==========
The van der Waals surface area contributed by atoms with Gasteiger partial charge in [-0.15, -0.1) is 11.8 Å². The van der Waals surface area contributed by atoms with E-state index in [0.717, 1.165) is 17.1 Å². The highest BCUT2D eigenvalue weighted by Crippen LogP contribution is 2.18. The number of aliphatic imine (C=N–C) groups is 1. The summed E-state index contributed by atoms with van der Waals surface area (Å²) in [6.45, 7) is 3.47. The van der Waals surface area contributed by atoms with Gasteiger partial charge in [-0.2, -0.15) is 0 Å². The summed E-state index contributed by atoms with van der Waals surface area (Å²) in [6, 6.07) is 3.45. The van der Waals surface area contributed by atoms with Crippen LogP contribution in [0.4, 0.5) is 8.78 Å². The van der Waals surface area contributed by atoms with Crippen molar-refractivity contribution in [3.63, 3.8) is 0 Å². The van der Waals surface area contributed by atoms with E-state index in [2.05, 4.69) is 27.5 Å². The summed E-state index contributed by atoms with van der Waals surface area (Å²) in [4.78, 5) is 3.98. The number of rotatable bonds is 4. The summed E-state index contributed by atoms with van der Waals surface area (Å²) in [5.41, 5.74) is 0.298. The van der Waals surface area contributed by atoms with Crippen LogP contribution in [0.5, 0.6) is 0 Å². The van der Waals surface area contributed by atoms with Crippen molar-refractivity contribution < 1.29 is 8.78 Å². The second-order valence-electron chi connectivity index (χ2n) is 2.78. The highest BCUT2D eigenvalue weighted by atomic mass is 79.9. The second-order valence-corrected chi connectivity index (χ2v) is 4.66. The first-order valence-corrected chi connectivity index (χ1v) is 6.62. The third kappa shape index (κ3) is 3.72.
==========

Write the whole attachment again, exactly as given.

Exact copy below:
The van der Waals surface area contributed by atoms with Gasteiger partial charge in [-0.15, -0.1) is 11.8 Å². The van der Waals surface area contributed by atoms with E-state index in [0.717, 1.165) is 17.1 Å². The highest BCUT2D eigenvalue weighted by Crippen LogP contribution is 2.18. The number of aliphatic imine (C=N–C) groups is 1. The summed E-state index contributed by atoms with van der Waals surface area (Å²) in [6.45, 7) is 3.47. The van der Waals surface area contributed by atoms with Gasteiger partial charge in [-0.2, -0.15) is 0 Å². The summed E-state index contributed by atoms with van der Waals surface area (Å²) in [6, 6.07) is 3.45. The van der Waals surface area contributed by atoms with Crippen LogP contribution in [0.4, 0.5) is 8.78 Å². The van der Waals surface area contributed by atoms with Crippen molar-refractivity contribution in [3.63, 3.8) is 0 Å². The van der Waals surface area contributed by atoms with E-state index in [2.05, 4.69) is 27.5 Å². The summed E-state index contributed by atoms with van der Waals surface area (Å²) in [4.78, 5) is 3.98. The number of rotatable bonds is 4. The summed E-state index contributed by atoms with van der Waals surface area (Å²) in [5.41, 5.74) is 0.298. The van der Waals surface area contributed by atoms with Crippen LogP contribution in [0.5, 0.6) is 0 Å². The van der Waals surface area contributed by atoms with Crippen molar-refractivity contribution < 1.29 is 8.78 Å². The second-order valence-electron chi connectivity index (χ2n) is 2.78. The highest BCUT2D eigenvalue weighted by atomic mass is 79.9. The second-order valence-corrected chi connectivity index (χ2v) is 4.66. The first-order valence-corrected chi connectivity index (χ1v) is 6.62. The third kappa shape index (κ3) is 3.72.